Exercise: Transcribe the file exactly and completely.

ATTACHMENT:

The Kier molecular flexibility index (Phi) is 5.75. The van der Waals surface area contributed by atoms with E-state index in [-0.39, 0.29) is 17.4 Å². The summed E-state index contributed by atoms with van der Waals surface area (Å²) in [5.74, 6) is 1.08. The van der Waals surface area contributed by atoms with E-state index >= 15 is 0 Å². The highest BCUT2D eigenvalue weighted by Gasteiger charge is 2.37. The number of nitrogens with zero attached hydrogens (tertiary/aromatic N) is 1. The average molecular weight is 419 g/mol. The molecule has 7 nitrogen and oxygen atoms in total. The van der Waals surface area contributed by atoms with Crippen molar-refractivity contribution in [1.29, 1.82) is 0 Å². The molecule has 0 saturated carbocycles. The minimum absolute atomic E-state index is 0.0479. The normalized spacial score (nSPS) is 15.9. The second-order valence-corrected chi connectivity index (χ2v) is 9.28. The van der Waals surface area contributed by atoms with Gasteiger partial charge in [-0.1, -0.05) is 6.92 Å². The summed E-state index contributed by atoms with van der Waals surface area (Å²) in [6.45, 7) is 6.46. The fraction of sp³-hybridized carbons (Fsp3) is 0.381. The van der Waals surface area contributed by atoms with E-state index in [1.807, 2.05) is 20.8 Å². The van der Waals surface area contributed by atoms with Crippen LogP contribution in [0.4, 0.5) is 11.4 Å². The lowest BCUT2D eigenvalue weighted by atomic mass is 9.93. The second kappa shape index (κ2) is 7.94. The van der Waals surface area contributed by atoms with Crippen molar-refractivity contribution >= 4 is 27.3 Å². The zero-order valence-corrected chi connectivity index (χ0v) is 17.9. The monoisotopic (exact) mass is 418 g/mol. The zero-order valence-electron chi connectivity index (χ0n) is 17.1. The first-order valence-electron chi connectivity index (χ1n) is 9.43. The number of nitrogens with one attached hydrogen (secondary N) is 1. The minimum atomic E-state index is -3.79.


The Kier molecular flexibility index (Phi) is 5.75. The van der Waals surface area contributed by atoms with E-state index in [-0.39, 0.29) is 17.4 Å². The summed E-state index contributed by atoms with van der Waals surface area (Å²) in [5.74, 6) is 1.08. The van der Waals surface area contributed by atoms with E-state index >= 15 is 0 Å². The highest BCUT2D eigenvalue weighted by Gasteiger charge is 2.37. The number of nitrogens with zero attached hydrogens (tertiary/aromatic N) is 1. The average molecular weight is 419 g/mol. The molecule has 7 nitrogen and oxygen atoms in total. The van der Waals surface area contributed by atoms with Crippen molar-refractivity contribution in [1.29, 1.82) is 0 Å². The molecule has 0 saturated carbocycles. The minimum absolute atomic E-state index is 0.0479. The normalized spacial score (nSPS) is 15.9. The second-order valence-corrected chi connectivity index (χ2v) is 9.28. The van der Waals surface area contributed by atoms with Gasteiger partial charge in [-0.1, -0.05) is 6.92 Å². The summed E-state index contributed by atoms with van der Waals surface area (Å²) in [6.45, 7) is 6.46. The fraction of sp³-hybridized carbons (Fsp3) is 0.381. The van der Waals surface area contributed by atoms with E-state index in [1.807, 2.05) is 20.8 Å². The van der Waals surface area contributed by atoms with Crippen LogP contribution in [0.4, 0.5) is 11.4 Å². The lowest BCUT2D eigenvalue weighted by atomic mass is 9.93. The second kappa shape index (κ2) is 7.94. The van der Waals surface area contributed by atoms with Crippen molar-refractivity contribution >= 4 is 27.3 Å². The zero-order valence-corrected chi connectivity index (χ0v) is 17.9. The monoisotopic (exact) mass is 418 g/mol. The zero-order valence-electron chi connectivity index (χ0n) is 17.1. The first-order valence-electron chi connectivity index (χ1n) is 9.43. The number of nitrogens with one attached hydrogen (secondary N) is 1. The minimum atomic E-state index is -3.79.